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Inuit leader raised black carbon issue in Canadian Arctic at COP26

According to a report in Nunatsiaq News, Lisa Koperqualuk, Vice-President of the Inuit Circumpolar Council (ICC) took to the stage during the COP26 climate summit, which was concluding today, to speak about an issue particularly affecting the Canadian Arctic communities: black carbon emitted by ships burning heavy fuel oil.

We can take days and days to actually sit down together and talk about it, that’s how important [black carbon discussion] is,” Koperqualuk said in her speech last week.

Black carbon increases the temperature of the air surrounding it, and when it settles on ice, it makes the ice darker and less reflective, which in turn makes it melt faster.

Predictions that Arctic shipping could increase suggest this problem could grow.

Ms. Koperqualuk said she wants stronger measures in place to ban the use of heavy fuel oils used by ships going through the Arctic, Nunatsiaq News reported.

Currently, the International Maritime Organization has approved a phased-in ban on the use of heavy fuel oil in the Arctic that would fully come into place in 2029.

Both the Nunavut and federal governments have opposed an immediate ban on the use of heavy fuel oil in Arctic waters, saying that such a ban would increase the cost of living in remote communities that depend on goods being delivered by sealift. One study concluded that the average Nunavut household would pay an additional $1,400 a year if the fuel were banned.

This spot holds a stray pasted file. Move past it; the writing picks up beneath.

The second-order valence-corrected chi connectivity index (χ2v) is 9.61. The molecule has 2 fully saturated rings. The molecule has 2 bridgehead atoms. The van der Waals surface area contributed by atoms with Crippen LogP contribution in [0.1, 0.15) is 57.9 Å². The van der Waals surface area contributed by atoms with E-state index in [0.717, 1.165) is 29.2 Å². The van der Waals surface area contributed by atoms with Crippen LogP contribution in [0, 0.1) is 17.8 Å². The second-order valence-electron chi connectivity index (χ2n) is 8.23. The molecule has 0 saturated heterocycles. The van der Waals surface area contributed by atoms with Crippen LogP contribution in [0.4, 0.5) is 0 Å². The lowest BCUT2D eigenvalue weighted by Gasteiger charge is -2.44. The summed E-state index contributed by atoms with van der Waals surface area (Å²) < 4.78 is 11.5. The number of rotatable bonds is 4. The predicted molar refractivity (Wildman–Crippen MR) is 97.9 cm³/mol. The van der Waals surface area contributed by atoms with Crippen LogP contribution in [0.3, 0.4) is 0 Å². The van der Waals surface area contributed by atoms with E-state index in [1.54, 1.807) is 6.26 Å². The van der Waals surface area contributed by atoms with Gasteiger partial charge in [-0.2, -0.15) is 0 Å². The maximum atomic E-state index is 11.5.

But the ICC and conservation groups have argued that a ban that’s phased in by 2029 is too weak.

In an email to Nunatsiaq News, Ms. Koperqualuk said the cost of transitioning to cleaner shipping fuels must not be put on communities. A transition fund for Arctic shipping established by the federal government is the best solution, she said, adding that investing $15 million over three years should be enough to offset any increased costs.

During a COP26 event that focused on black carbon emissions in the Arctic, Ms. Koperqualuk described these challenges and spoke of the need to include Inuit interests in decision-making for shipping decisions in the Arctic. “It can impact our culture and our language.”

The Inuit leader said her organization made another step forward in its advocacy efforts last week, when the ICC became the first Indigenous organization to receive consultatory status with the IMO. This development will help the ICC be more involved in the decision-making for the shipping in the Inuit homeland. “We can move forward in engaging with the IMO and have our voice heard.” (Photo Inuit Circumpolar Council)